Airbus, TAM Airlines and a group of specialist companies including BP are working to establish a bio-kerosene jet-fuel processing plant in Brazil, aiming to gradually substitute fossil fuel in aviation with biofuel.
A major biofuel milestone was accomplished on November 22nd when Brazil’s largest airline TAM Airlines and Airbus performed the first biofuel flight in Latin America, using an Airbus A320 aircraft, Airbus said in a statement.
The fuel used was based on oil from the Jatropha plant, which produces high yields of good quality oil. It may yield more than four times as much fuel per hectare as soybean and more than ten times more than that of maize, according to the Massachusetts Institute of Technology.
The group of companies driving the biofuel initiative is led by Curcas, which specialises in Brazilian renewable energy project development, and the Brazilian biofuel producer, Brasil Ecodiesel. In parallel, Airbus and AirBP – the jet fuel distribution unit of BP – are providing their support to the project.
The project will use a variety of biomass sources, such as the Jatropha plant, which will be grown in Brazil. The processing plant should start operations in 2013 with initial processing capacity of 80 000 tonnes per annum of the fuel.
Bio-kerosene is in the final stage of approval by the American Society for Testing and Materials (ASTM) to be blended up to 50 percent with regular jet fuel when used in commercial flights.
“Airbus is bringing together farmers, oil-refiners and airlines to spearhead the commercialisation of sustainable biofuel production in Brazil and worldwide,” says Paul Nash, Airbus head of New Energies. “As well as analysing the suitability of potential biofuels for aviation, Airbus is also supporting life-cycle and sustainability projects to ensure that any CO2 emissions-reducing solutions have a positive ‘social’ impact and do not compete with local resources including land, food or water,” he added.
The initiative, which began in 2009, involved TAM acquiring sufficient Jatropha-based oil to conduct the A320 demonstration flight. The Jatropha grains produced by farmers throughout agricultural areas in Brazil, were refined through an oil extraction process and exported to the US, where it was processed into bio-kerosene by UOP LLC (a Honeywell Company) to make a 50:50 blend with regular aviation kerosene.
Curcas’ CEO Rafael Abud said, “We are working on an integrated collaborative approach by putting together strong partners from the aviation and the biofuels segments with the purpose of developing a fully integrated ‘value-chain’ in Brazil, from plant sciences and feedstock development to the distribution of the fuel at the airports”.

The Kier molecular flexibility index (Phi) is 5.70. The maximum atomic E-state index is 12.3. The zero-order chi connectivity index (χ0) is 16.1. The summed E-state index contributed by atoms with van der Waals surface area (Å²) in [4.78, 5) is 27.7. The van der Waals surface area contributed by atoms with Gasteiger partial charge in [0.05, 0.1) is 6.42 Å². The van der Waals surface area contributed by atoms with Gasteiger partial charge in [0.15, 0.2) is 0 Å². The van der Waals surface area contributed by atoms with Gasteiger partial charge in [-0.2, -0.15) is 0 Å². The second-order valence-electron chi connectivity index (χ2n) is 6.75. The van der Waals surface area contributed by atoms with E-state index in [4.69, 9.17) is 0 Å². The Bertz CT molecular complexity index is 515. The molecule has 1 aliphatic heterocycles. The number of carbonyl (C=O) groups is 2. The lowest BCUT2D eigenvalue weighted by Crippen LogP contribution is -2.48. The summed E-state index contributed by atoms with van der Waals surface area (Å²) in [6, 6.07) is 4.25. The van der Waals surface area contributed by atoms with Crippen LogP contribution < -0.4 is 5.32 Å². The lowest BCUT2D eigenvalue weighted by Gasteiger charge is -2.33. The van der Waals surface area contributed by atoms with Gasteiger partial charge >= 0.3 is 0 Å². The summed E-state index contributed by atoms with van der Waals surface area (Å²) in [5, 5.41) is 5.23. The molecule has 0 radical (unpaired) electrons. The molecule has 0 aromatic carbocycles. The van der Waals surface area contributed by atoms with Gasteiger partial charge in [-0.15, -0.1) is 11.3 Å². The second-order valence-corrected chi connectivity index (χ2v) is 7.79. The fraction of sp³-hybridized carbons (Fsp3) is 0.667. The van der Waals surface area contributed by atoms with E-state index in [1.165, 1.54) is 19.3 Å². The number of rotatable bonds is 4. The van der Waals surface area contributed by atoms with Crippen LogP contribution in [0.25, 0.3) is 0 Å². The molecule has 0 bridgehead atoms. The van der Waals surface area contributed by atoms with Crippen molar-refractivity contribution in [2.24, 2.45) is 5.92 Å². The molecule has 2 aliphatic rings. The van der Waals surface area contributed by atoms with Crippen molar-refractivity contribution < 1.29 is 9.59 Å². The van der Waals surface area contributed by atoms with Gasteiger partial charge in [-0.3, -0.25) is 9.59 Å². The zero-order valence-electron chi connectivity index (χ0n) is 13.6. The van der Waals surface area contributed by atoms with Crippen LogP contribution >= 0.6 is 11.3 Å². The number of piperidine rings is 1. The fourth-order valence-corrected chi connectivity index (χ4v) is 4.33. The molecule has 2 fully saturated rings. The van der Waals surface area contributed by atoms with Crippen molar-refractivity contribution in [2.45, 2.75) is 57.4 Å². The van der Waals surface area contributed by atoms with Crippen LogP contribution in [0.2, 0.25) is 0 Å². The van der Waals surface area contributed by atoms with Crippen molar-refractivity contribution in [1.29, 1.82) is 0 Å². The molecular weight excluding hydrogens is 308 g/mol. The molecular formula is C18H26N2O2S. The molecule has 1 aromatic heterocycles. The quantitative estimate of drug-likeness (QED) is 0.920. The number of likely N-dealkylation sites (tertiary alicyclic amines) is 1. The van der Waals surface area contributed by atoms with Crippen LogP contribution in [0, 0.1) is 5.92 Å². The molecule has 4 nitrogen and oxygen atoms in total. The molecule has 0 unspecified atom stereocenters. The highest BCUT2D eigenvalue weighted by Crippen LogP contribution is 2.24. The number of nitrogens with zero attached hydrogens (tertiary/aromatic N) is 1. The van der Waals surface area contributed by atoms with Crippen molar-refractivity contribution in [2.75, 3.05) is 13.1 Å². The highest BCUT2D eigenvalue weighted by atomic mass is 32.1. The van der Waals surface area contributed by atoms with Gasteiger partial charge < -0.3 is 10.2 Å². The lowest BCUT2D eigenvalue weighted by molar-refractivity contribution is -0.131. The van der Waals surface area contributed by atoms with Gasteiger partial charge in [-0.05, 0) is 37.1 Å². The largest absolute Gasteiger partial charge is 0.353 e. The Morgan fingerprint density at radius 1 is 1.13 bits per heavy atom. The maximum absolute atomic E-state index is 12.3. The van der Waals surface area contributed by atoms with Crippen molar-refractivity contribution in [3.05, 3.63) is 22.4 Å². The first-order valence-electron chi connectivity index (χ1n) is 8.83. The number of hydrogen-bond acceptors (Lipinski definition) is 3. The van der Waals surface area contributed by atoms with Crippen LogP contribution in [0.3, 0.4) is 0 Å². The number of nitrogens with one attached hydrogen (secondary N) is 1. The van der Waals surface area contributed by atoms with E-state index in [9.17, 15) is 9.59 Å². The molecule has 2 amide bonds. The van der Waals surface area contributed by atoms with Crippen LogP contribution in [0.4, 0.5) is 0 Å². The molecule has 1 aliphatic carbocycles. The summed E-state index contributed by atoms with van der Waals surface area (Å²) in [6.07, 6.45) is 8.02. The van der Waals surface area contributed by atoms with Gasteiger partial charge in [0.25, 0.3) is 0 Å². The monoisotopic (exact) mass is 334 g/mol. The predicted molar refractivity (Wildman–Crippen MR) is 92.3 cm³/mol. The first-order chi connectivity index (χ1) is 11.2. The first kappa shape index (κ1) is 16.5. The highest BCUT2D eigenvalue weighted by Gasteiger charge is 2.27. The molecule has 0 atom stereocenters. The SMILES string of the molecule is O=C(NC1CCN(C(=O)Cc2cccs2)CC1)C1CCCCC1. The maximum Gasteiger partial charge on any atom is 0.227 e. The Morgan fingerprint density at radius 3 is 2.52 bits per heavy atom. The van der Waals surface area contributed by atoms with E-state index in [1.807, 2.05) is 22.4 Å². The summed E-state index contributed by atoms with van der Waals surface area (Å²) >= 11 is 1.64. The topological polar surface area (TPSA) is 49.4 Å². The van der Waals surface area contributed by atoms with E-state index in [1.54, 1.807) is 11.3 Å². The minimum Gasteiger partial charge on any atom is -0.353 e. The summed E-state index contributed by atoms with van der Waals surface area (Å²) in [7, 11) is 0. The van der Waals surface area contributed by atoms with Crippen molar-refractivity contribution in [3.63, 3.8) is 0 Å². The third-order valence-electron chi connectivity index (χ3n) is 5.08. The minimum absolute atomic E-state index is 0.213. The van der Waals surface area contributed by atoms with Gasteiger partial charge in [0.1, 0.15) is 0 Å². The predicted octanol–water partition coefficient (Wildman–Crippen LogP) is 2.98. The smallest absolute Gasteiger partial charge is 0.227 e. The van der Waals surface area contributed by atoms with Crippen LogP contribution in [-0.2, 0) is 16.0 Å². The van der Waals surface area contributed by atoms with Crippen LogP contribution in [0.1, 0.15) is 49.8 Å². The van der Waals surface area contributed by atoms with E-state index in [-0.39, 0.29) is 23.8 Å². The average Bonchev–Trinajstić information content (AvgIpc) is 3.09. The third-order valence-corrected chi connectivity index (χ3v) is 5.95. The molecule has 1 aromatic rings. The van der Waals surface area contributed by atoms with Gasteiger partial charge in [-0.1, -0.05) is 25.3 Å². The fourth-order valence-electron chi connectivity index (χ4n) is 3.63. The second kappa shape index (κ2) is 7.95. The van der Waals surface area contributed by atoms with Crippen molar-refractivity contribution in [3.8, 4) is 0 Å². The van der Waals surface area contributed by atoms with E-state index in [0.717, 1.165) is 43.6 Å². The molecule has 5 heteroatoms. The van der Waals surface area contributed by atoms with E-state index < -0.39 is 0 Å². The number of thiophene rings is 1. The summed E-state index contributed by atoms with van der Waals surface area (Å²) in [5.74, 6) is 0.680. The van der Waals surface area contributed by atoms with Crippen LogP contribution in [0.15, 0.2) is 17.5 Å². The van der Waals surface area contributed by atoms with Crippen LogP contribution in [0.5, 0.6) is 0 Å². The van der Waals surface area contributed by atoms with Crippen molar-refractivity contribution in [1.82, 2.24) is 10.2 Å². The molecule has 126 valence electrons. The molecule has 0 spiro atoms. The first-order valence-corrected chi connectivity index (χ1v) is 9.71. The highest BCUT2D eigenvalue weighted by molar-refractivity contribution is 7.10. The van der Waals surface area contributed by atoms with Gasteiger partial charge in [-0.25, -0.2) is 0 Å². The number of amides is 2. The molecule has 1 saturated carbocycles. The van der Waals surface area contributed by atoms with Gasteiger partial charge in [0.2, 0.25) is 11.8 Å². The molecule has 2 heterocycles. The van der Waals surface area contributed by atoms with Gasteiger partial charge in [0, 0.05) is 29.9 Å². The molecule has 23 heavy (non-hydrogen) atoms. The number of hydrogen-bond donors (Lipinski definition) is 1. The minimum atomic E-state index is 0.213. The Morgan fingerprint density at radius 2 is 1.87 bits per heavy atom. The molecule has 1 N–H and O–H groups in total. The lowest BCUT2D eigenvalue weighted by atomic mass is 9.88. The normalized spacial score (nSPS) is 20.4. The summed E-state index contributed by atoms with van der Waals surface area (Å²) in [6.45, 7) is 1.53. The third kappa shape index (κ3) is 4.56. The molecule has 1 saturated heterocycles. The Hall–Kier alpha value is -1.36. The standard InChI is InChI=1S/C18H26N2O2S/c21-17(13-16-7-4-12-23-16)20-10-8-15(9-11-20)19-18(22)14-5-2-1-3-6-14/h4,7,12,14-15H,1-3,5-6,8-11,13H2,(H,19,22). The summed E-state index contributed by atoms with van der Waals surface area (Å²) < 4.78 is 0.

“In this initial phase we will conduct all studies necessary to verify sustainability and economic viability of producing bio-kerosene. This project strengthens the Brazilian leadership in biofuels and will produce relevant environmental and social benefits”, he added.
Brasil Ecodiesel’s CEO José Carlos Aguilera said, “The bio-kerosene market is a reality and promises significant growth potential, especially since the European Union has included aviation as an important element for global carbon emission reductions. Our participation in this pioneering project is aligned with our plans for diversifying our biofuel portfolio”.
There has been a lot of interest around the world in the use of biofuel to power aircraft, especially since the air transport industry contributes 2% of global man-made CO2 emissions, according to the Intergovernmental Panel on Climate Change (IPCC). Airbus is not the only company exploring the use of biofuels, as many of the biggest airlines are looking at alternative energy sources. Flight International reported that Qatar Airways has launched a Biofuel Platform consortium in January, with involvement from Airbus. Boeing is in the process of setting up a biofuel research institute in Abu Dhabi, Flight International said.
Meanwhile, other airlines have flown aircraft using a biofuel and jet fuel mix, including United, KLM, Qatar Airways, JAL, Continental Airlines, Air New Zealand and Virgin Atlantic, the Air Transport Action Group (ATAG) reports.
The military has also expressed interest in aviation biofuels, particularly the United States Air Force, which aims to acquire half of its domestic jet fuel from domestically derived alternative sources by 2016. In a recent test in August, the US Air Force flew a Boeing C-17 Globemaster III using jet fuel blended with biofuel derived from animal fat and synthetic fuel derived from coal, the US Air Force reports.
Proponents of biofuels argue that they are renewable and can help fight climate change because the growing plants take up as much carbon dioxide from the air as the fuels made from them emit when burned, Reuters reports. However, critics such as Friends of the Earth argue that there is a risk of biofuel crops infringing on land that could be used for growing food and driving up food prices.